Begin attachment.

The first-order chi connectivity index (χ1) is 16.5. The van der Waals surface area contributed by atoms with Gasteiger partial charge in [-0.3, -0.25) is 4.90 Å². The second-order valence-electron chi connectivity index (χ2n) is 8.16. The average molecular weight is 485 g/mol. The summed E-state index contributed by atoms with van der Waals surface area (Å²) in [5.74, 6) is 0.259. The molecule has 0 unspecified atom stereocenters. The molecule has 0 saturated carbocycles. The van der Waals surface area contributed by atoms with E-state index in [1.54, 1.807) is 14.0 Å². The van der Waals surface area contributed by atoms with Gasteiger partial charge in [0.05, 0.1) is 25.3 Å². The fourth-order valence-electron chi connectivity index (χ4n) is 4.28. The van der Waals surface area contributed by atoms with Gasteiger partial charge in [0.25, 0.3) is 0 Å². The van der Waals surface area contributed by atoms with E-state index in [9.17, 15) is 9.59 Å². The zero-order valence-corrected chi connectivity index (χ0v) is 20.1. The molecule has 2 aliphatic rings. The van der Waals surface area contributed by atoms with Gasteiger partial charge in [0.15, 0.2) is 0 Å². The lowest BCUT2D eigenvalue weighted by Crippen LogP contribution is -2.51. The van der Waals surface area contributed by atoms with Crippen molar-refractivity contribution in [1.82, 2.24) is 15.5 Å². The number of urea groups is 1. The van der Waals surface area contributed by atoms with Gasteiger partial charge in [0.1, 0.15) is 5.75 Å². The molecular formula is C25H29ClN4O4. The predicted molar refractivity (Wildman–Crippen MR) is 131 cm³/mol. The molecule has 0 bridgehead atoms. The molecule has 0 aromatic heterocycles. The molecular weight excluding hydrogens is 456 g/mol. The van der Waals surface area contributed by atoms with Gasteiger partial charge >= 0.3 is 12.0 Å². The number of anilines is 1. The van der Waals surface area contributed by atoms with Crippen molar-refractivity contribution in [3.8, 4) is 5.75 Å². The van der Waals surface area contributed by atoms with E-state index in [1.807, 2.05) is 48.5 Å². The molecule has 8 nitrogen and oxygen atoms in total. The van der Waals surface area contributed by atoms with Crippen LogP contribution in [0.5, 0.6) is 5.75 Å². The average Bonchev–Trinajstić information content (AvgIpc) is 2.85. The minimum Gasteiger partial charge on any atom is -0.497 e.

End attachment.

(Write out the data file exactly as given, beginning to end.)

The first-order chi connectivity index (χ1) is 16.5. The van der Waals surface area contributed by atoms with Gasteiger partial charge in [-0.3, -0.25) is 4.90 Å². The second-order valence-electron chi connectivity index (χ2n) is 8.16. The average molecular weight is 485 g/mol. The summed E-state index contributed by atoms with van der Waals surface area (Å²) in [5.74, 6) is 0.259. The molecule has 0 unspecified atom stereocenters. The molecule has 0 saturated carbocycles. The van der Waals surface area contributed by atoms with E-state index in [1.54, 1.807) is 14.0 Å². The van der Waals surface area contributed by atoms with Gasteiger partial charge in [0.05, 0.1) is 25.3 Å². The fourth-order valence-electron chi connectivity index (χ4n) is 4.28. The van der Waals surface area contributed by atoms with Gasteiger partial charge in [0.25, 0.3) is 0 Å². The van der Waals surface area contributed by atoms with E-state index in [9.17, 15) is 9.59 Å². The zero-order valence-corrected chi connectivity index (χ0v) is 20.1. The molecule has 2 aliphatic rings. The van der Waals surface area contributed by atoms with Gasteiger partial charge in [0.15, 0.2) is 0 Å². The lowest BCUT2D eigenvalue weighted by Crippen LogP contribution is -2.51. The van der Waals surface area contributed by atoms with Crippen molar-refractivity contribution in [1.82, 2.24) is 15.5 Å². The number of urea groups is 1. The van der Waals surface area contributed by atoms with Gasteiger partial charge in [0.1, 0.15) is 5.75 Å². The molecular formula is C25H29ClN4O4. The predicted molar refractivity (Wildman–Crippen MR) is 131 cm³/mol. The molecule has 0 bridgehead atoms. The molecule has 0 aromatic heterocycles. The molecular weight excluding hydrogens is 456 g/mol. The van der Waals surface area contributed by atoms with Gasteiger partial charge >= 0.3 is 12.0 Å². The number of anilines is 1. The van der Waals surface area contributed by atoms with Crippen molar-refractivity contribution in [3.8, 4) is 5.75 Å². The van der Waals surface area contributed by atoms with E-state index in [1.807, 2.05) is 48.5 Å². The molecule has 8 nitrogen and oxygen atoms in total. The van der Waals surface area contributed by atoms with Crippen LogP contribution in [0.5, 0.6) is 5.75 Å². The average Bonchev–Trinajstić information content (AvgIpc) is 2.85. The minimum Gasteiger partial charge on any atom is -0.497 e.